Hardly a reason to toast in Pa.
Before we raise a glass to the notion of being able to buy a six-pack of beer at our local beer distributor, maybe we should temper the celebration just a bit when you consider what else happened in Harrisburg this week.
Actually, that might be better phrased what did not happen.
So while we welcome the slow, drip-drip-drip of changing the Keystone State’s archaic rules when it comes to sales of alcohol, we remain flummoxed as to how little else actually gets done in the state Capitol. But first, a toast. Gov. Tom Wolf says he will sign the bill currently sitting on his desk that marks another big change to the way beer is sold in the state. It will clear the way for beer distributors to sell six-packs. We know, if you happen to be visiting from another state you are wondering what all the fuss is about. Take our word for it. It’s a big deal.
You can now buy a six-pack at your local beer distributor, where for decades they have been limited to selling beer only by the case. Back in the summer, the laws were relaxed to give them the same freedom that many supermarkets were enjoying in selling 12-packs. Now the same will apply for six-packs. It’s certainly worthy of a toast. Less so is the stagnant, snail’s pace of so much other critical work that was left undone in Harrisburg. It might be a good time to review just what we are getting for one of the biggest, most expensive legislative bodies in the nation.
First and foremost is the critical funding that municipalities derive from their host agreements with those new, legal casinos the Legislature created.
The state Supreme Court knocked down those formulas, agreeing with one of the smaller, boutique-style casinos that they were in effect being taxed at an uneven rate.
After an early indication that Harrisburg was going to OK a temporary fix, that solution veered off the tracks in the usual back-andforth horse trading that is the defining quality of how our state capital operates.
The Senate signed off on the deal, but the House then decided to toss in a move to usher in even more legal gaming, clearing the way for internet gambling and fantasy sports regulation. The Senate balked at those changes.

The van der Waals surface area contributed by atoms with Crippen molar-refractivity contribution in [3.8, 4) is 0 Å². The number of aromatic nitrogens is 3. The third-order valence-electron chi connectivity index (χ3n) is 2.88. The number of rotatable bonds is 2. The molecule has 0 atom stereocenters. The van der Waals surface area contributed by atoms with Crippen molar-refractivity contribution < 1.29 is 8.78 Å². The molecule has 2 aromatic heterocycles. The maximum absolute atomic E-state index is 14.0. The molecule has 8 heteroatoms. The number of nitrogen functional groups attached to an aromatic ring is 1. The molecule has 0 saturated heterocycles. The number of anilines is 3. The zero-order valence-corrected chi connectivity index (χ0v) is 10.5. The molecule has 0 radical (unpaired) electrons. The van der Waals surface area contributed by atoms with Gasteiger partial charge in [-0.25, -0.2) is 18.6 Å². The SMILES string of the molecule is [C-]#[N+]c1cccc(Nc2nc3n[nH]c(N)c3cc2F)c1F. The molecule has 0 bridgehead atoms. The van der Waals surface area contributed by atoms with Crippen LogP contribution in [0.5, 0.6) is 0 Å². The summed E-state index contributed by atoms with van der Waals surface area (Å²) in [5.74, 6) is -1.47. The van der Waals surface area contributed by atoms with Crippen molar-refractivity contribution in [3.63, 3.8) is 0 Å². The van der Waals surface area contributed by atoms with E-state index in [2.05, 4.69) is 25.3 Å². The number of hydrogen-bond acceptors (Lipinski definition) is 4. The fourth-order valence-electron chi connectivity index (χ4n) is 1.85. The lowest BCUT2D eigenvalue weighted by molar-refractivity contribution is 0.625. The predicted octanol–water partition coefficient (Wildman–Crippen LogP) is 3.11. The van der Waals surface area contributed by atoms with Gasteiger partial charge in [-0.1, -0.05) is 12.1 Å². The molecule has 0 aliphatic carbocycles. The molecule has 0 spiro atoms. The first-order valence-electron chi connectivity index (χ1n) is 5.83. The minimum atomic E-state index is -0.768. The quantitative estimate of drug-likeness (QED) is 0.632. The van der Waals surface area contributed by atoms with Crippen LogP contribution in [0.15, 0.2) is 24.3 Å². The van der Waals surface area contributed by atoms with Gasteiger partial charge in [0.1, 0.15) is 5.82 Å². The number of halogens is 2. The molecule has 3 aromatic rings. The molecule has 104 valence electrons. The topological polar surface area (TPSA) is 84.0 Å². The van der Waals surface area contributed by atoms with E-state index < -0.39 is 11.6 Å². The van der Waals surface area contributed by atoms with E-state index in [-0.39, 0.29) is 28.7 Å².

The Legislature did what it routinely does when an impasse brings progress to a standstill. They hit the road, leaving town to go home to campaign for the jobs they hold so dear. In the meantime, host communities such as Delaware County and Chester are looking at huge holes in their budgets. The timing could not be worse for the county, which is in the process of putting together their spending plan, due to be unveiled next week.
It now looks like the matter will not be addressed until the next session in January.
Not exactly what you would call a sense of urgency.
Then there is perhaps the state’s biggest fiscal problem, the massive sea of red ink that is threatening to plunge the state, along with a slew of school districts into financial chaos. That would be the growing deficit in the state’s two underfunded public employee pension plans.
For years many have believed that a critical first step would be to dump that bloated, expensive defined benefit plan for all future hires and instead put them in 401-k style plans utilized by most of private industry. Of course legislators instead said they were simply out of time this week and any action on pensions would have to wait until the new year.
That ticking sound you hear is what many experts believe is a ticking time bomb in the state’s budget - a pension fund deficit that is now being counted in the billions.
The measure, really only a starting point in meaningful reform, would save the state and school districts $2.6 billion over 32 years. But it’s not going to happen, at least not now.
Speaking of inaction, you can sound “Taps” for House Bill 1947.
That is the historic legislation that would have ended the statute of limitations for criminal charges in cases of child sexual abuse, as well as extending the window of time for victims to bring civil suits to age 50.
But a lingering dispute over whether to make the language retroactive deep-sixed any action on the bill. The measure had been overwhelmingly approved 18015 by the House last spring, but then changed in the Senate after a full-court press to block the retroactive language by the Catholic church and the insurance industry. The Senate took the retroactive language out, then passed the measure. That meant it got kicked back to the House, where it died this week.
House Bill 1947 never made even made it to the floor for a full House vote, which might not have been the worst news for legislators this week. Many of them had been under intense pressure from the church for their votes, and likely did not relish the idea of taking another stand a week before standing in front of voters asking for their votes.
So go ahead and raise a glass to one more baby step out of the dark ages when it comes to way this state sells booze.
And then cry in your beer for the way this Legislature continues to avoid tackling the critical issues facing the state.